A top Maine trade expert said Thursday Chinese retaliation for higher tariffs proposed by President Donald Trump could have a “strong negative impact” on the state’s exports.
China is currently the second-largest export country for Maine, and unlike exports to No. 1 Canada, trade with China has grown significantly for the state in recent years.
Concern over Maine exports came as Trump moved forward Thursday with threatened sanctions against China, directing his U.S. trade representative, Robert Lighthizer, to reveal a list of products that could be hit with higher tariffs.
Lighthizer is to announce the list within 15 days, after which there is a public comment period. The final list will then be made public.
The full impact on Maine is not yet clear, trade experts said.
China is second behind Canada as an export country for Maine. Canada led by a wide margin, taking $1.2 billion in Maine exports or about 45 percent of the state’s exports to that country. But exports to Canada declined almost 12 percent in value in 2017 over the previous year, according to U.S. Census data.
By contrast, Maine exported $238 million in goods to China, accounting for 9 percent of the state’s total exports, but that represented almost a 16 percent rise in value in 2017.
Taken together, European markets buy $455 million of Maine’s exports.
Top exports to China from Maine are paper at $110 million, fish (fresh, chilled, frozen) and other marine products at $57.4 million, and machinery at $14.7 million, according to the U.S. International Trade Administration.
“As you can see, many of these items are important to northern Maine, particularly the wood products, seafood/lobster and transportation/aircraft,” Janine Bisaillon-Cary, president of the Montserrat group, a trade consultancy, said. Bisaillon-Cary was also the former president of the Maine International Trade Center and state director of international trade.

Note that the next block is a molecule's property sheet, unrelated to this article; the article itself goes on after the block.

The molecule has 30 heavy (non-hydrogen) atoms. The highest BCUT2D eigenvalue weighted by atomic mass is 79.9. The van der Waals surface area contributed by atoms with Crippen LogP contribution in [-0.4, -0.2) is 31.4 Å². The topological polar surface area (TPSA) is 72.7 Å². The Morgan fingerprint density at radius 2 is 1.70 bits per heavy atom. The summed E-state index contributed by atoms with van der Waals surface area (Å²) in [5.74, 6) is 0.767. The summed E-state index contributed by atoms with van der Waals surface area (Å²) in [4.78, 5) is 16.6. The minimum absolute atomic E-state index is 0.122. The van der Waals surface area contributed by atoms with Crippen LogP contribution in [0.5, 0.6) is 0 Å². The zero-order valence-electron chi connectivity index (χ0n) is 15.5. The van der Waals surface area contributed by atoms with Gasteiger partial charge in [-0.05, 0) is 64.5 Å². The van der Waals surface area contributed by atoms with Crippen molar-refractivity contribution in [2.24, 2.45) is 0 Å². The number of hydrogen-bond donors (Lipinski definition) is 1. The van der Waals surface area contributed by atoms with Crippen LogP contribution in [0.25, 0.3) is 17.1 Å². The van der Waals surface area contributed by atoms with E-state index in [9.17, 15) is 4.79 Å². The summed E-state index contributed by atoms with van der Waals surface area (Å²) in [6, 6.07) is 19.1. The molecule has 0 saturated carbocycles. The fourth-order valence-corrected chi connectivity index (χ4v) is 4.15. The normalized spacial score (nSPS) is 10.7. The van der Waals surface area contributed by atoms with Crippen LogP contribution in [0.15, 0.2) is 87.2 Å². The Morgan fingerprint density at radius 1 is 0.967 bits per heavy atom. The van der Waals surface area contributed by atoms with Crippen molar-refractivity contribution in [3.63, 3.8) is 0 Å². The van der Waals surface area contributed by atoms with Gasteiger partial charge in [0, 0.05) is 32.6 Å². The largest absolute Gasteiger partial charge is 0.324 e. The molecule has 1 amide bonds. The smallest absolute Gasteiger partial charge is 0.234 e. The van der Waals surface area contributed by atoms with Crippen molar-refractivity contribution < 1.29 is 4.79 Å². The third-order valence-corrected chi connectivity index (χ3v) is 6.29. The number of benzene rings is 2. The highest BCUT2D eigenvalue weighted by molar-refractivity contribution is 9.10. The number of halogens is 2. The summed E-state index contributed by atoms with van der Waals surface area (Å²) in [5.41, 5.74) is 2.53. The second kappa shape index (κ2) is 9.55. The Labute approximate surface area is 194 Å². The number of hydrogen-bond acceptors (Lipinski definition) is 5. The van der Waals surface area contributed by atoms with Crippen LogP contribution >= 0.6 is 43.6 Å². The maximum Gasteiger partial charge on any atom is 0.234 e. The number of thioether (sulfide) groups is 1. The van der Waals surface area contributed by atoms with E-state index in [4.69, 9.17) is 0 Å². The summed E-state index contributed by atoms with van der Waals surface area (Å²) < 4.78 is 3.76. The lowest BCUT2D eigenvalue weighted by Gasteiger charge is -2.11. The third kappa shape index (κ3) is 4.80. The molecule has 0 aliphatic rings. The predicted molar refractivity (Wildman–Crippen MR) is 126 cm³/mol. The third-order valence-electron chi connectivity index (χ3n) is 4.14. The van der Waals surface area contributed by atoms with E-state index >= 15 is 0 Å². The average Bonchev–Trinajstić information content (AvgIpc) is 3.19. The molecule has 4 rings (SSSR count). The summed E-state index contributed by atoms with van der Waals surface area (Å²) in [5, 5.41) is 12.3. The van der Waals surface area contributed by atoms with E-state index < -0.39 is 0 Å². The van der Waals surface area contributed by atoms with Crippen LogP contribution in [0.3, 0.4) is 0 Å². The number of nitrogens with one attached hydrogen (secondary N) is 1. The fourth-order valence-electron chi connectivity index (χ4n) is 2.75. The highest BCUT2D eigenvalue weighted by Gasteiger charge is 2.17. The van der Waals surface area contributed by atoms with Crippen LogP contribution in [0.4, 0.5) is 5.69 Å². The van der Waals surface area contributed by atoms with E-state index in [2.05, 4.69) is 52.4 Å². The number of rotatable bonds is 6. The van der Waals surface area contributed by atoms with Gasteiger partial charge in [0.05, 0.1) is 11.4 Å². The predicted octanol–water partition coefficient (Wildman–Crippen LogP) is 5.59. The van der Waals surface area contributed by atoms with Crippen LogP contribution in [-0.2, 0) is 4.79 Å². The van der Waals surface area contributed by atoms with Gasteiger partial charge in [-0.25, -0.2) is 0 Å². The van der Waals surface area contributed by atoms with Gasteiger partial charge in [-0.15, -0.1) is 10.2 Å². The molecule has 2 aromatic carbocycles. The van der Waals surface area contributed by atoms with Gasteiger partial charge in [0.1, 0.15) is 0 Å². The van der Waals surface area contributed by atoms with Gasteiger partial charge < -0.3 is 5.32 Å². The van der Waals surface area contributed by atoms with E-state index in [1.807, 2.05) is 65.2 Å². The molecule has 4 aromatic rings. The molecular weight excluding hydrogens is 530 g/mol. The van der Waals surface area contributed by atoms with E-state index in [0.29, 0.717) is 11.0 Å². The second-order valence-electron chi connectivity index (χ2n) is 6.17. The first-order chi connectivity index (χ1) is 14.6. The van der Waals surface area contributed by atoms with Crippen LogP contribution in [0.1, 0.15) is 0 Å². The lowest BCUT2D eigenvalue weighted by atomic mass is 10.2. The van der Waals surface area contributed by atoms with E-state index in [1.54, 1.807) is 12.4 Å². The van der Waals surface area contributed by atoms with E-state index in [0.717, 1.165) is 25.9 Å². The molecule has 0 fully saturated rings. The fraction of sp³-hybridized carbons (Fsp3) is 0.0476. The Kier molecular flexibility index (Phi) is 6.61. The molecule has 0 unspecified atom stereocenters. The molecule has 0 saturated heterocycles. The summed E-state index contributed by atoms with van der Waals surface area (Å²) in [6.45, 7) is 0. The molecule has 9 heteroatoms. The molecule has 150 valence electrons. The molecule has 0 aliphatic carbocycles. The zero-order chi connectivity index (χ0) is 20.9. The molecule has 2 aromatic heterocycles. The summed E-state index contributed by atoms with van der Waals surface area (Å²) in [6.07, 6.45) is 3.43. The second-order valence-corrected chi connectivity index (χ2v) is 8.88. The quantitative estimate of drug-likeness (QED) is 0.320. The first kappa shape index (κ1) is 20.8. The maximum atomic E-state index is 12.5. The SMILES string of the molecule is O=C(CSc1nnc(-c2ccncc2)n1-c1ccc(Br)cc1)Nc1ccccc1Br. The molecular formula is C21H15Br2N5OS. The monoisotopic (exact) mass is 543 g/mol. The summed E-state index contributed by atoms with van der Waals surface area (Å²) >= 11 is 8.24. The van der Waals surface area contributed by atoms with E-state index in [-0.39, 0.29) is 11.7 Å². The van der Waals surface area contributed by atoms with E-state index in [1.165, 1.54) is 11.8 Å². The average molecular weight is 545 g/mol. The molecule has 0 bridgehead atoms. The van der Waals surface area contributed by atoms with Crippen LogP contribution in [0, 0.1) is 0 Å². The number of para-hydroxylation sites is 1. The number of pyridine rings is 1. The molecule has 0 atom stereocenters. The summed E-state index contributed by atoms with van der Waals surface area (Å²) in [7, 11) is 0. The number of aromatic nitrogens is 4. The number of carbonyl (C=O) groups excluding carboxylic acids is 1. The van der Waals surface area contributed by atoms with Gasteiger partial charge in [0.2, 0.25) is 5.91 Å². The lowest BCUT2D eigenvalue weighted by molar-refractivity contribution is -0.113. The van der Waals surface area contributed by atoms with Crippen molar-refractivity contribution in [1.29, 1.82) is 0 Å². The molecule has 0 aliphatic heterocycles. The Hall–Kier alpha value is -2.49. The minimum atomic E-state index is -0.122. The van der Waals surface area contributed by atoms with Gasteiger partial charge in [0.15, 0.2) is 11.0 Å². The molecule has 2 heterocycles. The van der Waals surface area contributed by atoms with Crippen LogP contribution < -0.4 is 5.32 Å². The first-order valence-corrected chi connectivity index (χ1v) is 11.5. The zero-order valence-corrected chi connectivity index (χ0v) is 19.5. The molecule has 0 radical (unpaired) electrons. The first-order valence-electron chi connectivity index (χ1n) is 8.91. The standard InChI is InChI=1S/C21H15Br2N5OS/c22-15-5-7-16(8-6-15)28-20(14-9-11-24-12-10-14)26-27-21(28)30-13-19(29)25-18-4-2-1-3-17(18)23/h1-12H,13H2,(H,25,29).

“So any increase in tariffs in these export territories [China, Canada and Europe] would have a strong negative effect on Maine,” she said. “Also, machinery and food manufacturing are significant in the Midcoast, Down East and northern counties. The manufactured food would include blueberries, potatoes, value-added food products and vegetable (seaweed, kelp) extracts such as that produced by FMC/Dupont in Rockland.”
The president, whose comments were live-streamed on YouTube, referred to “China’s economic aggression” as the reason for the sanctions. The president’s move was reportedly because China has asked U.S. companies to reveal their technology secrets in exchange for doing business in China.
The tariffs could amount to up to $60 billion on Chinese goods, as well as limit that country’s ability to invest in U.S. technology.
“The end objective of this is to get China to modify its unfair trading practices,” Everett Eissenstat, deputy assistant to the president for international economic affairs, told The Washington Post.
Treasury Secretary Steven Mnuchin also is to create new investment restrictions on Chinese investors. Additionally, the president plans to file a formal complaint with the World Trade Organization and hopes allies in Europe and elsewhere will support his moves.
As the Trump administration’s sanction threats escalated in recent days, China’s commerce ministry said it would retaliate against new tariffs.
“China will not sit idly by and let its legitimate rights and interests be harmed, and will certainly take all necessary measures to resolutely defend its legitimate rights and interests,” the ministry wrote in a statement published by the BBC. That could include tariffs against U.S. agricultural exports, which would hit Trump’s strong support base in Farm Belt states, according to the BBC.
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